A second ground exists on which we must reject this argument. The question of good cause, like that of suitability, is a fact issue within the discretion of the department to decide. See 345 Iowa Admin.Code 4.24(3) ("Based upon the facts found by the [department] ... it shall then be determined ... whether the claimant has good cause for refusal. Each case shall be determined on its own merits."). Under such a decisional scheme, it must be remembered that "the requirement of taking all evidence into account in reviewing administrative findings does not detract from the duty of courts to grant appropriate deference to agency expertise." City of Davenport v. PERB, 264 N.W.2d at 312 (citations omitted). Here, we find it appropriate to defer to the department's reasonable finding of fact that, based on substantial evidence, the work refused by Deloma Norland was "suitable" and that such a refusal, without good cause, disqualified her from receiving unemployment compensation. The department's final decision is well within the law as we have stated it: during the first five weeks of unemployment a claimant may not turn down a job if "it meets statutory criteria for suitability and pays as much as the individual's prior job." New Homestead, 322 N.W.2d at 271.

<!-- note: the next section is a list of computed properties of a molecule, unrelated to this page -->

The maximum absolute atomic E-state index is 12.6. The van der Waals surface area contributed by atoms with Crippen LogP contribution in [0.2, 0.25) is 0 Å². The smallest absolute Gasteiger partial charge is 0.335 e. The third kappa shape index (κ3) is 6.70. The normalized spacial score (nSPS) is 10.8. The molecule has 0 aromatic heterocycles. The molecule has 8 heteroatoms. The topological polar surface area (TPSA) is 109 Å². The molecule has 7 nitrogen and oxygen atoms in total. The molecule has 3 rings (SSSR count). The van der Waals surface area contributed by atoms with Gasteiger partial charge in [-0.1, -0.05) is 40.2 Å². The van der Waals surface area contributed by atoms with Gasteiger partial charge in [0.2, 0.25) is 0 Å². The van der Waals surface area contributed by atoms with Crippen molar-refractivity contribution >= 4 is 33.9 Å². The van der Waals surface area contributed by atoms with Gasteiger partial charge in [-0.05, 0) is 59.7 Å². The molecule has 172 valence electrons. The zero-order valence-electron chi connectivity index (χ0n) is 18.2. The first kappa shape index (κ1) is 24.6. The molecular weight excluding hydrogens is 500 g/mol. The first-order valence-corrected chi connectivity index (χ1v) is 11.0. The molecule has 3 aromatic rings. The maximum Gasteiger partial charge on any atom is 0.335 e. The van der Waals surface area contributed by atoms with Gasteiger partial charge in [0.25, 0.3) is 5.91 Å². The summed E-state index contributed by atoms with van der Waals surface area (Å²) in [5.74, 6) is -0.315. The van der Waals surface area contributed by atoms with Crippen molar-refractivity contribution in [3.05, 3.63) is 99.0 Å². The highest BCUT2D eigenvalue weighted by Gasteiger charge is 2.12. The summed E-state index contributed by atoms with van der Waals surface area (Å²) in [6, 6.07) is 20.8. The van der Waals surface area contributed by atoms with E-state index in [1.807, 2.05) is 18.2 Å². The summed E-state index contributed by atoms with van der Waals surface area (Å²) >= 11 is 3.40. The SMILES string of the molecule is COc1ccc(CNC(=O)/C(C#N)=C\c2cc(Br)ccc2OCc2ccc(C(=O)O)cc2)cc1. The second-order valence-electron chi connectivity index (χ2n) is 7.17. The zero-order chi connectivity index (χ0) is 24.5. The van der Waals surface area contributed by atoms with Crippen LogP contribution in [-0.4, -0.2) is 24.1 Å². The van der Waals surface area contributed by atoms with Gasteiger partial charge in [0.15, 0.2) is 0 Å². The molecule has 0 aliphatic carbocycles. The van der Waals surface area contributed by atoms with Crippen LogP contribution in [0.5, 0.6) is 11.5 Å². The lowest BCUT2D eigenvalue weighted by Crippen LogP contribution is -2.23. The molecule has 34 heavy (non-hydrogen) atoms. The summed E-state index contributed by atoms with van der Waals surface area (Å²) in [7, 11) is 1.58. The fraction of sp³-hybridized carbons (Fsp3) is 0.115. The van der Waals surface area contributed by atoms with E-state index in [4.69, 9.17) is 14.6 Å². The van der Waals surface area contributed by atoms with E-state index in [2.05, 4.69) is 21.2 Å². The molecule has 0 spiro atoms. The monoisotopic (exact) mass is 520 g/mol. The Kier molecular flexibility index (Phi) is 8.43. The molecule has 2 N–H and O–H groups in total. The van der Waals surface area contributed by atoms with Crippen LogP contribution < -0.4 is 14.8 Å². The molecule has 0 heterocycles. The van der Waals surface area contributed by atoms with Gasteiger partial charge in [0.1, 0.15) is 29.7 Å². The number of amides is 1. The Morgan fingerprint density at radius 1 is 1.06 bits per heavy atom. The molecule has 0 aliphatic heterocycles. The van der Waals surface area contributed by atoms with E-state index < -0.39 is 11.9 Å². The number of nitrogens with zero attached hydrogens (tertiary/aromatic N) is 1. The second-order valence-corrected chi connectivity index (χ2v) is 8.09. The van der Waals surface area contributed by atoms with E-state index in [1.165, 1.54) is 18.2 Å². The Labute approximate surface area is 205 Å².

V. Disposition.

We reach the conclusion, as did the district court, that in finding Deloma M. Norland disqualified for unemployment compensation because of her refusal without *915 good cause to accept suitable work, the Department of Job Service acted properly. The department substantially complied with the statutory mandates applicable to the format and content of its decisions; it did not, as a matter of law, place the burden of proof on the wrong party; and its findings were neither unreasonable, arbitrary, and capricious, nor unsupported by substantial evidence. Because our conclusion is the same as that of the district court, we must affirm.